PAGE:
The imposing karst structures that give Ha Long Bay its distinctive beauty have been evolving over the course of more than 20 million years, and the history of the tectonic movement can be traced as far back as 500 million years. Up to 500 million years ago, the bay was just part of the ocean, but this during the Carboniferous and Permian periods, around 340-250 million years ago.
The sun getting ready to set over Ha Long Bay
The area of the bay then underwent a change from deep waters to shallow ones as a result of tectonic movement that lifted the whole area. For the next 100 million years or so, the two different types of limestone were under formation, a thick layer of 750m and a thinner one of 450m.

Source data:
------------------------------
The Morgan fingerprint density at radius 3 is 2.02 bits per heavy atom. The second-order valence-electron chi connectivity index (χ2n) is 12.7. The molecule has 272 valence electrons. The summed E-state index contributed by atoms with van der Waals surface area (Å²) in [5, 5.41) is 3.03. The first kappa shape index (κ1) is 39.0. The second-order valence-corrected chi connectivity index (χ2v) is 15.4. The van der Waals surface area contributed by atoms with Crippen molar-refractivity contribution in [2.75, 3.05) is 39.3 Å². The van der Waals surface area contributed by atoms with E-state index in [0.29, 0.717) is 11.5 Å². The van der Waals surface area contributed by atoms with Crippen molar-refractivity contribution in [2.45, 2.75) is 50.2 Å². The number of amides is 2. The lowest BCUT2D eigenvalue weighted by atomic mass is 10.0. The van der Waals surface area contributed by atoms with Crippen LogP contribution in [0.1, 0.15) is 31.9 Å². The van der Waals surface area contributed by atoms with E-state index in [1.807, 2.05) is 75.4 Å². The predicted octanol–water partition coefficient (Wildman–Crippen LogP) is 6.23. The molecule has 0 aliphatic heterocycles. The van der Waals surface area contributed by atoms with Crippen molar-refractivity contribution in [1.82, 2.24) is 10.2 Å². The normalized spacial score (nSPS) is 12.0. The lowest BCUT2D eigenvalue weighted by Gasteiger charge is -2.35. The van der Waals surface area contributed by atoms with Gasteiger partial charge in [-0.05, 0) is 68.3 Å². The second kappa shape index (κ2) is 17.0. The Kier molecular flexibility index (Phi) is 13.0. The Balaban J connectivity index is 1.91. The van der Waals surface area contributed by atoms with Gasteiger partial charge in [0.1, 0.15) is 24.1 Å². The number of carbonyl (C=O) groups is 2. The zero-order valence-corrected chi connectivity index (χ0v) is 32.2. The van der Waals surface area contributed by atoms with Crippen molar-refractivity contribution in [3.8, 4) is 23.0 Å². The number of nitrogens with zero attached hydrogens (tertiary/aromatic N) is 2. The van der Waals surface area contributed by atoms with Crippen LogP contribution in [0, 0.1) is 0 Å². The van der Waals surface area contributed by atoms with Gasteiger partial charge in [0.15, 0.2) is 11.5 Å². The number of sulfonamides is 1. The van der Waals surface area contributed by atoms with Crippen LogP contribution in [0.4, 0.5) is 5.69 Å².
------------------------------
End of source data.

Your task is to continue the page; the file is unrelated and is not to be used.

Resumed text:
The islands range from smaller rock formations to giant mountains
The area was then made up of mountainous land which was then slowly carved into the smaller islets we see today over the course of millions of years of erosion. Relative to the whole process, the caves are young, most of them being formed between 68000 BC and 9000BC.
One of the many unique islets of the bay
The unique pairing of tectonic movement, geological makeup, weather and tide conditions have combined to create the fascinating and awe-inspiring landscapes of Ha Long Bay, Lan Ha Bay and Bai Tu Long Bay